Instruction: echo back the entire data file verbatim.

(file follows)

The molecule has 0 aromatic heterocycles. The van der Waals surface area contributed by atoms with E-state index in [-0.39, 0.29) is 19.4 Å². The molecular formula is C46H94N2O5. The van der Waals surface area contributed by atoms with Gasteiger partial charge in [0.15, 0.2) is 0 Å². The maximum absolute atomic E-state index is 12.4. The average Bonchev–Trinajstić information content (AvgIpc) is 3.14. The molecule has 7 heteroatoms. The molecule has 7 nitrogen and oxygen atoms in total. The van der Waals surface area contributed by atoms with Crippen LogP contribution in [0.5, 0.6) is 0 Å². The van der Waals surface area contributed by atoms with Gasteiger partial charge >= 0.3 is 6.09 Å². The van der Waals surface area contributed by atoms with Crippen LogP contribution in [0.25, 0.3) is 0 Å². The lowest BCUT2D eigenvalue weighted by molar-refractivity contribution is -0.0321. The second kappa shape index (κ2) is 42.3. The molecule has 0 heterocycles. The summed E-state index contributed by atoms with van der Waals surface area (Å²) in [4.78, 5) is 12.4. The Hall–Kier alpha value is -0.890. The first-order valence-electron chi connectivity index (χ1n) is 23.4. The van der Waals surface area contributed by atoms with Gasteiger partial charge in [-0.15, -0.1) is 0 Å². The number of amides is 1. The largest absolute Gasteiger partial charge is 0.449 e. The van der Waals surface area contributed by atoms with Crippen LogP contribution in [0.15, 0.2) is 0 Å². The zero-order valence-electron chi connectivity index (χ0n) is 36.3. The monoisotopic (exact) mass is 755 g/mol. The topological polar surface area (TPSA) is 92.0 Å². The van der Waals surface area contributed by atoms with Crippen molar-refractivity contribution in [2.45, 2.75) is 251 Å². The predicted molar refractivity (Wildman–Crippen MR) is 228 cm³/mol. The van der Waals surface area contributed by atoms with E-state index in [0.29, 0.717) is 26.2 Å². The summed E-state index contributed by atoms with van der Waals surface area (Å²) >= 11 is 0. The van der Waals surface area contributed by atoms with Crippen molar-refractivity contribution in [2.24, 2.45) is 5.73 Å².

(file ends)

The molecule has 0 aromatic heterocycles. The van der Waals surface area contributed by atoms with E-state index in [-0.39, 0.29) is 19.4 Å². The molecular formula is C46H94N2O5. The van der Waals surface area contributed by atoms with Gasteiger partial charge in [0.15, 0.2) is 0 Å². The maximum absolute atomic E-state index is 12.4. The average Bonchev–Trinajstić information content (AvgIpc) is 3.14. The molecule has 7 heteroatoms. The molecule has 7 nitrogen and oxygen atoms in total. The van der Waals surface area contributed by atoms with Crippen LogP contribution in [0.5, 0.6) is 0 Å². The van der Waals surface area contributed by atoms with Gasteiger partial charge >= 0.3 is 6.09 Å². The van der Waals surface area contributed by atoms with Crippen LogP contribution in [0.25, 0.3) is 0 Å². The lowest BCUT2D eigenvalue weighted by molar-refractivity contribution is -0.0321. The second kappa shape index (κ2) is 42.3. The molecule has 0 heterocycles. The summed E-state index contributed by atoms with van der Waals surface area (Å²) in [4.78, 5) is 12.4. The Hall–Kier alpha value is -0.890. The first-order valence-electron chi connectivity index (χ1n) is 23.4. The van der Waals surface area contributed by atoms with Gasteiger partial charge in [-0.15, -0.1) is 0 Å². The number of amides is 1. The largest absolute Gasteiger partial charge is 0.449 e. The van der Waals surface area contributed by atoms with Crippen LogP contribution in [0.15, 0.2) is 0 Å². The zero-order valence-electron chi connectivity index (χ0n) is 36.3. The monoisotopic (exact) mass is 755 g/mol. The topological polar surface area (TPSA) is 92.0 Å². The van der Waals surface area contributed by atoms with Crippen molar-refractivity contribution in [2.45, 2.75) is 251 Å². The predicted molar refractivity (Wildman–Crippen MR) is 228 cm³/mol. The van der Waals surface area contributed by atoms with E-state index in [0.29, 0.717) is 26.2 Å². The summed E-state index contributed by atoms with van der Waals surface area (Å²) >= 11 is 0. The van der Waals surface area contributed by atoms with Crippen molar-refractivity contribution in [2.24, 2.45) is 5.73 Å².